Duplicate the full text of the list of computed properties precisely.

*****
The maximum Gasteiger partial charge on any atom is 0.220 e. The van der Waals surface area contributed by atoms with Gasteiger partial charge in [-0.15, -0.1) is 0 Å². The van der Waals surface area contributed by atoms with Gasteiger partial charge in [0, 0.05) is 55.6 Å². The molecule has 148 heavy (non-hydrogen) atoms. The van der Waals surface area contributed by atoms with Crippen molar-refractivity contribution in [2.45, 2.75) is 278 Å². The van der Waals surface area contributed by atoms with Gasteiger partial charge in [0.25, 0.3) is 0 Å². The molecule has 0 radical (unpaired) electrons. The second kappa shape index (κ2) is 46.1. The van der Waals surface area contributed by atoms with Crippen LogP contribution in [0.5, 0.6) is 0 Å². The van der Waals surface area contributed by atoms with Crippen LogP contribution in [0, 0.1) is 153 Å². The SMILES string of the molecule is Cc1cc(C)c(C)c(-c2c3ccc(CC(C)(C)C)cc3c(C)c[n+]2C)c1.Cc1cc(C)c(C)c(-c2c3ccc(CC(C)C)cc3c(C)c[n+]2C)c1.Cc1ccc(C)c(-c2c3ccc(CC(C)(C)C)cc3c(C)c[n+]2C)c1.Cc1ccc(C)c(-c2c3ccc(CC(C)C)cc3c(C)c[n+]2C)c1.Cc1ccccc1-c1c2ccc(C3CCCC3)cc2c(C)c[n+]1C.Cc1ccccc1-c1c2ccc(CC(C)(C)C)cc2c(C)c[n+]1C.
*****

The maximum Gasteiger partial charge on any atom is 0.220 e. The van der Waals surface area contributed by atoms with Gasteiger partial charge in [-0.15, -0.1) is 0 Å². The van der Waals surface area contributed by atoms with Gasteiger partial charge in [0, 0.05) is 55.6 Å². The molecule has 148 heavy (non-hydrogen) atoms. The van der Waals surface area contributed by atoms with Crippen molar-refractivity contribution in [2.45, 2.75) is 278 Å². The van der Waals surface area contributed by atoms with Gasteiger partial charge in [0.25, 0.3) is 0 Å². The molecule has 0 radical (unpaired) electrons. The second kappa shape index (κ2) is 46.1. The van der Waals surface area contributed by atoms with Crippen LogP contribution in [0.5, 0.6) is 0 Å². The van der Waals surface area contributed by atoms with Crippen LogP contribution in [0, 0.1) is 153 Å². The SMILES string of the molecule is Cc1cc(C)c(C)c(-c2c3ccc(CC(C)(C)C)cc3c(C)c[n+]2C)c1.Cc1cc(C)c(C)c(-c2c3ccc(CC(C)C)cc3c(C)c[n+]2C)c1.Cc1ccc(C)c(-c2c3ccc(CC(C)(C)C)cc3c(C)c[n+]2C)c1.Cc1ccc(C)c(-c2c3ccc(CC(C)C)cc3c(C)c[n+]2C)c1.Cc1ccccc1-c1c2ccc(C3CCCC3)cc2c(C)c[n+]1C.Cc1ccccc1-c1c2ccc(CC(C)(C)C)cc2c(C)c[n+]1C.